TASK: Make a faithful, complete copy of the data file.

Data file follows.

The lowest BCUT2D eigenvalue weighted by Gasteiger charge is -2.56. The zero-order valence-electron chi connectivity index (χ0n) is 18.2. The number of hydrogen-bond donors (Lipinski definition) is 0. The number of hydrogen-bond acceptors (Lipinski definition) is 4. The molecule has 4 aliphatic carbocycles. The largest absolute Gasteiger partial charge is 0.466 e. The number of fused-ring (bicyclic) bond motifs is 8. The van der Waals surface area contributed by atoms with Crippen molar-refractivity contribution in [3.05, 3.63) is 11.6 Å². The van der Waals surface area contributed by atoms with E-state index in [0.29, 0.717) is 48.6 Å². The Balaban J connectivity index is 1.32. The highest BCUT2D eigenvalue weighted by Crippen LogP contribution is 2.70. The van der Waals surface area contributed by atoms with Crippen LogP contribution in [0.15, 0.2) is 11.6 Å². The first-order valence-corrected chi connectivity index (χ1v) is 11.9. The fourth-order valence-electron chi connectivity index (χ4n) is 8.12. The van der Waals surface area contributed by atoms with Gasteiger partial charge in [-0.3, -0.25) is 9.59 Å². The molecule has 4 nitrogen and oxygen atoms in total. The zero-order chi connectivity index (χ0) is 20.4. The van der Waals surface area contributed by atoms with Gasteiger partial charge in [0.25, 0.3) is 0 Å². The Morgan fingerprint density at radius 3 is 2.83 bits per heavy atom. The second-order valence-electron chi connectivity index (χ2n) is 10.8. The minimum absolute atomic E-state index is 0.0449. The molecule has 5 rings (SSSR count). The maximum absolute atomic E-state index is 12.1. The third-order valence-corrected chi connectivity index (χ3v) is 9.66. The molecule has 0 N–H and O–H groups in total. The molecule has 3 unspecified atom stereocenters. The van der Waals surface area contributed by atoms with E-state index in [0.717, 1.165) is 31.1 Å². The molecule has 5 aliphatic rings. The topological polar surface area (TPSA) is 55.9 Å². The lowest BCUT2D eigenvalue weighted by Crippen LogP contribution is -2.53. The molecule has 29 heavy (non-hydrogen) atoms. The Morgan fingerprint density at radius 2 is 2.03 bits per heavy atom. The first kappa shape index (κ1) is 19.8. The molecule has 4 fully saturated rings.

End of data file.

The lowest BCUT2D eigenvalue weighted by Gasteiger charge is -2.56. The zero-order valence-electron chi connectivity index (χ0n) is 18.2. The number of hydrogen-bond donors (Lipinski definition) is 0. The number of hydrogen-bond acceptors (Lipinski definition) is 4. The molecule has 4 aliphatic carbocycles. The largest absolute Gasteiger partial charge is 0.466 e. The number of fused-ring (bicyclic) bond motifs is 8. The van der Waals surface area contributed by atoms with Crippen molar-refractivity contribution in [3.05, 3.63) is 11.6 Å². The van der Waals surface area contributed by atoms with E-state index in [0.29, 0.717) is 48.6 Å². The Balaban J connectivity index is 1.32. The highest BCUT2D eigenvalue weighted by Crippen LogP contribution is 2.70. The van der Waals surface area contributed by atoms with Crippen LogP contribution in [0.15, 0.2) is 11.6 Å². The first-order valence-corrected chi connectivity index (χ1v) is 11.9. The fourth-order valence-electron chi connectivity index (χ4n) is 8.12. The van der Waals surface area contributed by atoms with Gasteiger partial charge in [-0.3, -0.25) is 9.59 Å². The molecule has 4 nitrogen and oxygen atoms in total. The zero-order chi connectivity index (χ0) is 20.4. The van der Waals surface area contributed by atoms with Gasteiger partial charge in [0.25, 0.3) is 0 Å². The Morgan fingerprint density at radius 3 is 2.83 bits per heavy atom. The second-order valence-electron chi connectivity index (χ2n) is 10.8. The minimum absolute atomic E-state index is 0.0449. The molecule has 5 rings (SSSR count). The maximum absolute atomic E-state index is 12.1. The third-order valence-corrected chi connectivity index (χ3v) is 9.66. The molecule has 0 N–H and O–H groups in total. The molecule has 3 unspecified atom stereocenters. The van der Waals surface area contributed by atoms with E-state index in [0.717, 1.165) is 31.1 Å². The molecule has 5 aliphatic rings. The topological polar surface area (TPSA) is 55.9 Å². The lowest BCUT2D eigenvalue weighted by Crippen LogP contribution is -2.53. The molecule has 29 heavy (non-hydrogen) atoms. The Morgan fingerprint density at radius 2 is 2.03 bits per heavy atom. The first kappa shape index (κ1) is 19.8. The molecule has 4 fully saturated rings.